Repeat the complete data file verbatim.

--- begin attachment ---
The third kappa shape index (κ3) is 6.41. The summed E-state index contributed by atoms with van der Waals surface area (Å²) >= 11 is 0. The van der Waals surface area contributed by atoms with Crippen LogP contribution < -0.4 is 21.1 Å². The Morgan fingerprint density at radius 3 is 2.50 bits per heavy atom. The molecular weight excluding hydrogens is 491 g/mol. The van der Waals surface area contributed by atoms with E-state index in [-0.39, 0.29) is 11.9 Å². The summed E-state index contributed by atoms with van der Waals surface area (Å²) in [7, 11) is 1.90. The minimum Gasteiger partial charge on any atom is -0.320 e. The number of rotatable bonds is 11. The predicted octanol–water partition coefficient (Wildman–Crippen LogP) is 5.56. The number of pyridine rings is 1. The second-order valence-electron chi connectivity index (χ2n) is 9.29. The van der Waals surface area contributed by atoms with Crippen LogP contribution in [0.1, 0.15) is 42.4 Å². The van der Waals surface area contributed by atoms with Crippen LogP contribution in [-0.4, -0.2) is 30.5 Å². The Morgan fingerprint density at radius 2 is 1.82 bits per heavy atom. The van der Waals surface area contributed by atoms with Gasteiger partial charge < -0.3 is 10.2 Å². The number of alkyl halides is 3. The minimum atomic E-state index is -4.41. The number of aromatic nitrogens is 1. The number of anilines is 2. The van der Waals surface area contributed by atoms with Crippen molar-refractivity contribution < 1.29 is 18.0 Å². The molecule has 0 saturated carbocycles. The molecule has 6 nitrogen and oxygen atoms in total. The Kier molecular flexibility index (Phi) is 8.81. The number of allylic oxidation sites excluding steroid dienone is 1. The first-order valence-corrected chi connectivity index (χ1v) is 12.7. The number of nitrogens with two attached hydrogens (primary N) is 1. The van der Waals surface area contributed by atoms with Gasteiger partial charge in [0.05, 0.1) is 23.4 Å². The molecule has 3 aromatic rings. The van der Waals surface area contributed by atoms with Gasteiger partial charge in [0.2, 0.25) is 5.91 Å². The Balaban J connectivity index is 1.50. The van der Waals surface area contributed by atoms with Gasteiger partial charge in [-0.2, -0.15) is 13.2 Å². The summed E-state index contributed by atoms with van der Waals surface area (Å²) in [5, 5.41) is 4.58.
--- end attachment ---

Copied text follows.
The third kappa shape index (κ3) is 6.41. The summed E-state index contributed by atoms with van der Waals surface area (Å²) >= 11 is 0. The van der Waals surface area contributed by atoms with Crippen LogP contribution < -0.4 is 21.1 Å². The Morgan fingerprint density at radius 3 is 2.50 bits per heavy atom. The molecular weight excluding hydrogens is 491 g/mol. The van der Waals surface area contributed by atoms with E-state index in [-0.39, 0.29) is 11.9 Å². The summed E-state index contributed by atoms with van der Waals surface area (Å²) in [7, 11) is 1.90. The minimum Gasteiger partial charge on any atom is -0.320 e. The number of rotatable bonds is 11. The predicted octanol–water partition coefficient (Wildman–Crippen LogP) is 5.56. The number of pyridine rings is 1. The second-order valence-electron chi connectivity index (χ2n) is 9.29. The van der Waals surface area contributed by atoms with Crippen LogP contribution in [0.1, 0.15) is 42.4 Å². The van der Waals surface area contributed by atoms with Crippen LogP contribution in [-0.4, -0.2) is 30.5 Å². The Morgan fingerprint density at radius 2 is 1.82 bits per heavy atom. The van der Waals surface area contributed by atoms with Gasteiger partial charge < -0.3 is 10.2 Å². The number of alkyl halides is 3. The minimum atomic E-state index is -4.41. The number of aromatic nitrogens is 1. The number of anilines is 2. The van der Waals surface area contributed by atoms with Crippen molar-refractivity contribution < 1.29 is 18.0 Å². The molecule has 0 saturated carbocycles. The molecule has 6 nitrogen and oxygen atoms in total. The Kier molecular flexibility index (Phi) is 8.81. The number of allylic oxidation sites excluding steroid dienone is 1. The first-order valence-corrected chi connectivity index (χ1v) is 12.7. The number of nitrogens with two attached hydrogens (primary N) is 1. The van der Waals surface area contributed by atoms with Gasteiger partial charge in [0.05, 0.1) is 23.4 Å². The molecule has 3 aromatic rings. The van der Waals surface area contributed by atoms with Gasteiger partial charge in [0.2, 0.25) is 5.91 Å². The Balaban J connectivity index is 1.50. The van der Waals surface area contributed by atoms with Gasteiger partial charge in [-0.2, -0.15) is 13.2 Å². The summed E-state index contributed by atoms with van der Waals surface area (Å²) in [5, 5.41) is 4.58.